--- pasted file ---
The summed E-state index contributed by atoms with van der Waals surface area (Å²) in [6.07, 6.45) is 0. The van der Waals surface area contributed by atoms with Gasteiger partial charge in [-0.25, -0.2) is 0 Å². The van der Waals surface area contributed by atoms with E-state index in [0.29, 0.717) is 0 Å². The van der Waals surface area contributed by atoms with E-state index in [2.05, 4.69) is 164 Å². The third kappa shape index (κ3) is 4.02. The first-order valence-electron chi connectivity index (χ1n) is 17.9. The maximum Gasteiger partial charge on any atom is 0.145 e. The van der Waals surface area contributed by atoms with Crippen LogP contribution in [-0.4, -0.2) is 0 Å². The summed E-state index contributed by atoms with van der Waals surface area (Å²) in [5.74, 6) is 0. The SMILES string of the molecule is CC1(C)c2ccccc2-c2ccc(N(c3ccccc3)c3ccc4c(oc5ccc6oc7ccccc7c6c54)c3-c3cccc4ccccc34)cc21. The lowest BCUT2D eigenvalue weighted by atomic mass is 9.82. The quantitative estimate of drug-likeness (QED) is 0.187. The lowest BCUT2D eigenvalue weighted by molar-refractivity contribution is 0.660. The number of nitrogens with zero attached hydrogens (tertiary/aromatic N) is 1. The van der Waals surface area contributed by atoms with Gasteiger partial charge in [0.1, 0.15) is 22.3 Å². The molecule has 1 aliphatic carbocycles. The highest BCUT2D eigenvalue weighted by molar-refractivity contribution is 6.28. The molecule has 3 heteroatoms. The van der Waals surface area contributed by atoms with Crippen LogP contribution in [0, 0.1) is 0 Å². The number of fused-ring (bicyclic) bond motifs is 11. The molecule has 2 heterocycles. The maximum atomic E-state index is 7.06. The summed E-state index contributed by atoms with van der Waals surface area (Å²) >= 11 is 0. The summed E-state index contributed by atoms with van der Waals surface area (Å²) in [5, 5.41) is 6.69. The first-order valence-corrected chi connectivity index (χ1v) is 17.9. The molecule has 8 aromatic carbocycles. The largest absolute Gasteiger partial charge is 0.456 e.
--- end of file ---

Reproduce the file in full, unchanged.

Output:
The summed E-state index contributed by atoms with van der Waals surface area (Å²) in [6.07, 6.45) is 0. The van der Waals surface area contributed by atoms with Gasteiger partial charge in [-0.25, -0.2) is 0 Å². The van der Waals surface area contributed by atoms with E-state index in [0.29, 0.717) is 0 Å². The van der Waals surface area contributed by atoms with E-state index in [2.05, 4.69) is 164 Å². The third kappa shape index (κ3) is 4.02. The first-order valence-electron chi connectivity index (χ1n) is 17.9. The maximum Gasteiger partial charge on any atom is 0.145 e. The van der Waals surface area contributed by atoms with Crippen LogP contribution in [-0.4, -0.2) is 0 Å². The summed E-state index contributed by atoms with van der Waals surface area (Å²) in [5.74, 6) is 0. The SMILES string of the molecule is CC1(C)c2ccccc2-c2ccc(N(c3ccccc3)c3ccc4c(oc5ccc6oc7ccccc7c6c54)c3-c3cccc4ccccc34)cc21. The lowest BCUT2D eigenvalue weighted by atomic mass is 9.82. The quantitative estimate of drug-likeness (QED) is 0.187. The lowest BCUT2D eigenvalue weighted by molar-refractivity contribution is 0.660. The number of nitrogens with zero attached hydrogens (tertiary/aromatic N) is 1. The van der Waals surface area contributed by atoms with Gasteiger partial charge in [0.1, 0.15) is 22.3 Å². The molecule has 1 aliphatic carbocycles. The highest BCUT2D eigenvalue weighted by molar-refractivity contribution is 6.28. The molecule has 3 heteroatoms. The van der Waals surface area contributed by atoms with Crippen LogP contribution in [0, 0.1) is 0 Å². The number of fused-ring (bicyclic) bond motifs is 11. The molecule has 2 heterocycles. The maximum atomic E-state index is 7.06. The summed E-state index contributed by atoms with van der Waals surface area (Å²) >= 11 is 0. The summed E-state index contributed by atoms with van der Waals surface area (Å²) in [5, 5.41) is 6.69. The first-order valence-corrected chi connectivity index (χ1v) is 17.9. The molecule has 8 aromatic carbocycles. The largest absolute Gasteiger partial charge is 0.456 e.